When I was part of a Bible-memory program through my church as a young child, I was motivated by prizes. The small closet full of bubble gum, chocolate coins, small dollar-store toys, and costume jewelry was a powerful incentive for me to blow through my memory verse booklets, spending time at home drilling myself and then reciting long passages from memory at lightning speed. Though I would have called myself a Christian, those hours of memorization were not for the purpose of knowing God better or following Him—my effort was in pursuit of candy and trinkets!
Nevertheless, as I grew in my faith and got older and went through hard times—living through stressful seasons, dealing with loss and uncertainty, and going through the haze of sleep-deprived new motherhood—those very verses I memorized as a child came back to me, like a balm to a weary soul, like water in the desert. I’m living proof that one can reap the reward of Scripture memorization (even done with mixed-motives!) for years to come.
When Should You Start Reading the Bible with Your Child?
The best time to start reading the Bible with your child is when they are in the womb. The second best time is today! We have been known by God even before we were born and were created to know Him. The Psalmist says:
“For you created my inmost being;
you knit me together in my mother’s womb.
I praise you because I am fearfully and wonderfully made;
your works are wonderful,
I know that full well.
My frame was not hidden from you
when I was made in the secret place,
when I was woven together in the depths of the earth.
Your eyes saw my unformed body;
all the days ordained for me were written in your book
before one of them came to be” (Psalm 139:13-16).
Throughout our lives, we are called to “grow in the grace and knowledge of our Lord and Savior Jesus Christ” (2 Peter 3:18). One of the best ways to do that is to interact with Scripture, because: “All Scripture is God-breathed and is useful for teaching, rebuking, correcting and training in righteousness, so that the servant of God may be thoroughly equipped for every good work” (2 Timothy 3:16-17). Directly before these verses, Paul tells his young disciple Timothy: “But as for you, continue in what you have learned and have become convinced of, because you know those from whom you learned it, and how from infancy you have known the Holy Scriptures, which are able to make you wise for salvation through faith in Christ Jesus” (2 Timothy 3:14-15).
20 Bible Verses for Kids to Memorize
Kids will benefit from memorizing any portion of God’s Word, whether or not they fully understand it at the time (remember my example of memorizing for candy but remembering those Scriptures later in times of adult trials!). But here are some tried-and-true places to start:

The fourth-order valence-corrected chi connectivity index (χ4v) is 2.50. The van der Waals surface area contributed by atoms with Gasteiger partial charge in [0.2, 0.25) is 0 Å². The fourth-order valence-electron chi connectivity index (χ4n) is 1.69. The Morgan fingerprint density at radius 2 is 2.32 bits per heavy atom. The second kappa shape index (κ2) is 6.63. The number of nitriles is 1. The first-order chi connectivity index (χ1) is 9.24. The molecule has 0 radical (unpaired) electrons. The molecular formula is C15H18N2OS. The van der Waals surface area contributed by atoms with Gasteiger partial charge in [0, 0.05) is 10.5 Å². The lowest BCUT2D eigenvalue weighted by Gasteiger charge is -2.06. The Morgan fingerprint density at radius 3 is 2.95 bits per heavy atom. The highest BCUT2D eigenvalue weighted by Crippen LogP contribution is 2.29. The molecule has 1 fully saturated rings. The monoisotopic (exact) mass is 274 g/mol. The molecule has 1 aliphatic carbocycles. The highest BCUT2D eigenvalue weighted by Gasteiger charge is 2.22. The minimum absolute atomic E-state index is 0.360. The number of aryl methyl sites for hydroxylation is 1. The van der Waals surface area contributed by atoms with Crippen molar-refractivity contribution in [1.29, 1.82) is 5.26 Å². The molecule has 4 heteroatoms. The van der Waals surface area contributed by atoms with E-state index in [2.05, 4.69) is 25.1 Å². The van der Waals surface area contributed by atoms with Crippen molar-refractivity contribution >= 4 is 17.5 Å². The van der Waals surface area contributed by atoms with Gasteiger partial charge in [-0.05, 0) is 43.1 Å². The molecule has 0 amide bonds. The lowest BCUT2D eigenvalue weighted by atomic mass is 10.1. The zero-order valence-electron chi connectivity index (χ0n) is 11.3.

6 verses that articulate the good news about Jesus:
It can be helpful when having ongoing conversations about the gospel with children to reference keystone verses that articulate essential truths about what Jesus has done for us. An example of this might be the verses included in the popular evangelistic model “The Romans Road.”
"for all have sinned and fall short of the glory of God" - Romans 3:23
"For the wages of sin is death" - Romans 6:23
"but the gift of God is eternal life in Christ Jesus our Lord." - Romans 6:23
"But God demonstrates his own love for us in this: While we were still sinners, Christ died for us." - Romans 5:8
"If you declare with your mouth, "Jesus is Lord," and believe in your heart that God raised him from the dead, you will be saved." - Romans 10:9
"for, "Everyone who calls on the name of the Lord will be saved." Romans 10:13
6 verses that address a particular struggle they are having:
As your child goes through life and has trouble with a particular challenge, consider incorporating God’s Word into ongoing conversations regarding their struggle. Simply google “What does the Bible say about ____” and you will find topical articles directing you to many helpful options to discuss and memorize together. Here is a starter-pack of sorts with some verses addressing commons struggles:
“When I am afraid, I will trust in you” (Psalm 56:3)
“So do not fear, for I am with you; do not be dismayed, for I am your God. I will strengthen you and help you; I will uphold you with my righteous right hand” (Isaiah 41:10).
“My son, if sinners try to lead you into sin, do not go with them” (Proverbs 1:10)
“Blessed is the one who does not walk in step with the wicked or stand in the way that sinners take or sit in the company of mockers, but whose delight is in the law of the LORD, and who meditates on his law day and night” (Psalm 1:1-2).
“The temptations in your life are no different from what others experience. And God is faithful. He will not allow the temptation to be more than you can stand. When you are tempted, he will show you a way out so that you can endure” (1 Corinthians 10:13).
“Resist him [Satan], standing firm in the faith, because you know that the family of believers throughout the world is undergoing the same kind of sufferings” (1 Peter 5:9)
3 verses directed toward children:
The Bible has many verses that are about children or are directed towards children. In fact, the entire book of Proverbs is directed towards young people in order to give “knowledge and discretion to the young” (Proverbs 1:4), and Paul exhorts Timothy—the one who he said had known the Scriptures since his infancy! ”Let no one look down on your youthfulness, but rather in speech, conduct, love, faith and purity, show yourself an example of those who believe” (1 Timothy 4:12). A few more to start with in this category are:
Ecclesiastes 12:1: “Remember your Creator in the days of your youth.”
Psalm 119:9: “How can a young man keep his way pure? By guarding it according to your word.”